Christians want tough rules for fixed-odd betting machines
A Christian advocacy group has joined nearly two thirds of MPs in putting pressure on the government to clampdown on betting machines.
A poll of 150 MPs, commissioned by the Campaign for Fairer Gambling, this week revealed that 72 per cent of MPs want tougher regulations on high stake FOBT machines.
In response to the poll Christian Action Research & Education (CARE) said the government must stop stalling on the issue and take urgent action to reduce the maximum stake on fixed odd betting terminals (FOBTs), often termed the ‘crack cocaine’ of gambling.
“This polling is extremely encouraging and shows there is real appetite for action on FOBTs from MPs all across the House of Commons,” said CARE Chief Executive Nola Leach.
According to the results, 81 per cent of MPs also say FOBTs are having a negative effect on society and 67 per cent say the current maximum stake on FOBTs is too high.
54 per cent of Conservative MPs want the government to introduce stronger regulations while 91 per cent of Labour MPs and 85 per cent of SNP MPs also believe the government must do more.
It comes as a group of cross-party MPs have launched an attempt to introduce stricter controls of betting machines across the country.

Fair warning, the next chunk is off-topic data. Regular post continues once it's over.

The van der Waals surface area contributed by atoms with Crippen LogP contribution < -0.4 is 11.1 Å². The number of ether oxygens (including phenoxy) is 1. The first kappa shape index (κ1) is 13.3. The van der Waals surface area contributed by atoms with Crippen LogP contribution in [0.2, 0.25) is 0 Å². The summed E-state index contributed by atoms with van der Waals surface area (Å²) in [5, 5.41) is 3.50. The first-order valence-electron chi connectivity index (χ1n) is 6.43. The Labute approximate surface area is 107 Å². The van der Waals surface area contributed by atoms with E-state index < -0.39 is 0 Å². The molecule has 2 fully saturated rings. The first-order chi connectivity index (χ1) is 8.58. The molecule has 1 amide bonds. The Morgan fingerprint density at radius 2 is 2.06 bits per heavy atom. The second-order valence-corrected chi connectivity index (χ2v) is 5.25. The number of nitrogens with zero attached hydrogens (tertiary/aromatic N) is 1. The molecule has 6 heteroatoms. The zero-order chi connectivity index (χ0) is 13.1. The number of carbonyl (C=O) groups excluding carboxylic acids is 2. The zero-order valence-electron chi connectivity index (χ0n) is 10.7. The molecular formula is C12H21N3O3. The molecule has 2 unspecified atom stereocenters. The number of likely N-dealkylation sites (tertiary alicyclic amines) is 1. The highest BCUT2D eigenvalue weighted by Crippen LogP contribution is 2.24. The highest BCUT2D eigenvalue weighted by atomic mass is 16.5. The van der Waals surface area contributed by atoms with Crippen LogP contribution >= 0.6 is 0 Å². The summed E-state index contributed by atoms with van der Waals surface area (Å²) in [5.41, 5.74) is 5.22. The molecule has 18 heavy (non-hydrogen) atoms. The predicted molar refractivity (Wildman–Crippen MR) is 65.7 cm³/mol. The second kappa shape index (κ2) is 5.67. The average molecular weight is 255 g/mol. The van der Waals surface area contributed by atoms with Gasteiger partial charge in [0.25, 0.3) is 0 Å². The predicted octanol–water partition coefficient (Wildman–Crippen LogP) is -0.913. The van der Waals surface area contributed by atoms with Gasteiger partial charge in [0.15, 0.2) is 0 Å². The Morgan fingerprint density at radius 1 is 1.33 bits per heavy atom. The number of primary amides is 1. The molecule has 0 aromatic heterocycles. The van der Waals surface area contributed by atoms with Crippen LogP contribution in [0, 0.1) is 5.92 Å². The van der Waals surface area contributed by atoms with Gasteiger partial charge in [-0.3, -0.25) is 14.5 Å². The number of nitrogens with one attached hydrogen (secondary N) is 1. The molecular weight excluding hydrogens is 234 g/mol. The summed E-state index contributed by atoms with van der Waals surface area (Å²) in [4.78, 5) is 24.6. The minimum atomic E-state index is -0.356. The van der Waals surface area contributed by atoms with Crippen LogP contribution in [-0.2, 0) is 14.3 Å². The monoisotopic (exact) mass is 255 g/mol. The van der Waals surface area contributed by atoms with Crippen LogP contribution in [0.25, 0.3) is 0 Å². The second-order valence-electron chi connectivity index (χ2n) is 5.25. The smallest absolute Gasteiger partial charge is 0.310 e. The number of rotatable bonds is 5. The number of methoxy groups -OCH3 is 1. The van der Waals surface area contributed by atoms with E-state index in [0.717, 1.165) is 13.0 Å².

The new Fixed Odds Betting Terminals All Party Parliamentary Group will be chaired by Labour MP Carolyn Harris and will scrutinise the problems being caused by these machines.
“Especially noteworthy is the fact that a majority of Conservative MPs polled want action to be taken and this puts real pressure on the government to act,” explained Ms Leach.
She described FOBTs as socially destructive and a genuine social menace because of the highly toxic combination of high-speed play and high maximum stake that encourages addiction and can result in devastating consequences. “It is all too easy for people to lose vast sums of money in just one hour on these machines and we already know they are often clustered in poorer areas,” she said.
“Reducing the maximum stake on FOBTs in the first instance would help limit the harm they cause to people’s lives. It would also ensure FOBTs are a far more benign form of entertainment and we would urge the government to stop stalling and take more robust action to curb these highly addictive machines.”
Picture: A Punter makes out a betting slip. (Chris Radburn/PA).